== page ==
The global pandemic turned organizations into virtual workplaces overnight. Companies that once resisted allowing employees to work from home have been forced to pivot rapidly to leverage video and web-conferencing so they can continue to meet, coach, solve problems, manage performance and build teamwork. At first, it seemed as if the push to isolate and work remotely might be no more than a short-term challenge. Now, it is clear remote work may be here to stay, even after public health restrictions are finally relaxed.

When two or more people gather in an online meeting, it may feel as if there is both physical and psychological distance, making it impossible to connect authentically through computer monitors over web cameras. In addition, in these times, anxiety pervades every conversation. You can chip away at anxiety by intentionally striving to create positive outcomes in each virtual conversation. Working constructively and productively requires that you hold many conversations: coaching conversations, performance conversations, career development conversations and team-building conversations.

How can you create positive outcomes in your many online conversations? What takes away from your ability to create these positive outcomes?

Virtual managers often express frustration at the challenges of meeting online and a desire to return to “normal.” But, as the saying goes, “normal” is just a setting on the dryer. For the near future, normal requires managers to coach remote employees to handle performance issues in video conferences. Normal demands creative problem-solving in digital meetings. Normal means developing trust and teamwork online despite geographic distance. The new normal is digital. A virtual self-assessment is one way to evaluate your skills in this new normal.

The mnemonic CREATE captures the essential elements of holding effective digital conversations: collaborative, relational, empowering, authentic, trusting and encouraging. These five factors, in combination, support leaders who choose to thrive in the new digital normal.


Collaborative conversations encourage give and take on both sides. To collaborate literally means “to labor together,” but building that special feeling of laboring together is harder to achieve virtually. Fortunately, most platforms allow for all parties in a conversation to be on camera.

If you are the meeting leader, you must show up fully present, really listening to your colleagues and employees. Ask stimulating and probing questions, rather than dominating the conversation. Is your face expressive and supportive? Look into the camera when others are talking, and provide non-verbal indicators that you are tracking the conversation. Nod your head, smile and look attentive — or puzzled, if you need more information. Beware of looking bored even if you feel bored. If you need to check a website or an email, tell people why you are doing so. Otherwise, the camera magnifies your disinterest, and it feels as if you do not care about the point of view of the person speaking.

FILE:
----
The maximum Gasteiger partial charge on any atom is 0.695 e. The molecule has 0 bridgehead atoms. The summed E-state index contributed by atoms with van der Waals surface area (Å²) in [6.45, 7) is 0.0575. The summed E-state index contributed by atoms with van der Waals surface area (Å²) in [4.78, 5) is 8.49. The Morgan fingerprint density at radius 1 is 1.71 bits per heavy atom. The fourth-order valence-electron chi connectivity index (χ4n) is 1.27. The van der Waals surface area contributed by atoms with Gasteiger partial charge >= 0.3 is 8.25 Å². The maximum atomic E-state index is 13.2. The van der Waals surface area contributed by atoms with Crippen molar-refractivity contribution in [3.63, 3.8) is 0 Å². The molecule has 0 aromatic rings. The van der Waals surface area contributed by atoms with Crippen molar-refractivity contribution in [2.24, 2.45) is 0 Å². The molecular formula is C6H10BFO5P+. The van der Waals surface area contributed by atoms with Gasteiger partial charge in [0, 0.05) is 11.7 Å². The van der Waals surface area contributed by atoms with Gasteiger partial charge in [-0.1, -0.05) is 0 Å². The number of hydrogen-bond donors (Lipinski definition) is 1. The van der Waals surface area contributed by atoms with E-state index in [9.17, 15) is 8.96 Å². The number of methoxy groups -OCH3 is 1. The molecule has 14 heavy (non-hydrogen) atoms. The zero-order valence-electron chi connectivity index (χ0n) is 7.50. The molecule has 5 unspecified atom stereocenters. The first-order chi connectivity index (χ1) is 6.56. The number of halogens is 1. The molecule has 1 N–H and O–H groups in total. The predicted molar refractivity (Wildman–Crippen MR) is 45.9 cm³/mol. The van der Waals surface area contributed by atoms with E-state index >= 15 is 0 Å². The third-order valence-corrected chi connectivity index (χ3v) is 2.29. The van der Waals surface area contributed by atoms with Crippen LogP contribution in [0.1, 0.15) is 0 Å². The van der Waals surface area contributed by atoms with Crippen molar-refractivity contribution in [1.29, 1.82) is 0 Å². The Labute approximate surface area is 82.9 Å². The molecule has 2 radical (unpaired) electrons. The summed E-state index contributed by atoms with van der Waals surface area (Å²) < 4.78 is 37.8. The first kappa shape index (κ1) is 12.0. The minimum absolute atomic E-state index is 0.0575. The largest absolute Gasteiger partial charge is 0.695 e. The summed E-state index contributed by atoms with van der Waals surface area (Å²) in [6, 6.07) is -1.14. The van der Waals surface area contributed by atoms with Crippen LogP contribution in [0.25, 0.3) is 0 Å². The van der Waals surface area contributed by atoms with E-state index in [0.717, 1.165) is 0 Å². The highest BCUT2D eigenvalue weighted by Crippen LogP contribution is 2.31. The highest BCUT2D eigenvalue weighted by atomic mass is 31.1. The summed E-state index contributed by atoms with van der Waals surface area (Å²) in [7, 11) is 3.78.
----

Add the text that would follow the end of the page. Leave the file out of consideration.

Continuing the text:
Self-audit: How comfortable are you being on camera, actively collaborating in virtual team meetings and conversations?


Relational conversations put the relationship ahead of the task, which is critical in a virtual environment, which can feel cold and unsupportive. The more isolated we become as we continue working from home or away from our colleagues, the more important it is for virtual managers to put relationships front and center.

In other words, you are not the center of the conversation. Instead, your purpose is to activate or motivate your virtual team members. Take the time to check in on a personal level, even if you are meeting to discuss a performance challenge. A good rule of thumb is to include appreciation or acknowledgement in every virtual conversation.

Demonstrate that you are aware of the competing demands on people’s time. Working from home for many employees, for example, requires juggling kids’ participation in online school while working on a laptop in a closet away from interruptions. Avoid cutting straight to the task at hand or ignoring the personal challenges a co-worker may be handling. Relational conversations acknowledge the stress and added pressure a co-worker may be working under in the new digital normal.

Self-audit: Do you include appreciation and acknowledgement in every virtual conversation?


Empowering conversations lead to constructive outcomes. While not every online conversation needs to have an agenda, the virtual manager should always be clear about the purpose of a video conversation. Stating the purpose near the beginning of the call can help everyone focus: “I am just calling to see if today is more relaxed than yesterday. I know that client was difficult to handle.” “I am checking in to see if you have been able to reach the finance department about that discrepancy.” “I am calling to discuss the performance issue we agreed to resolve.”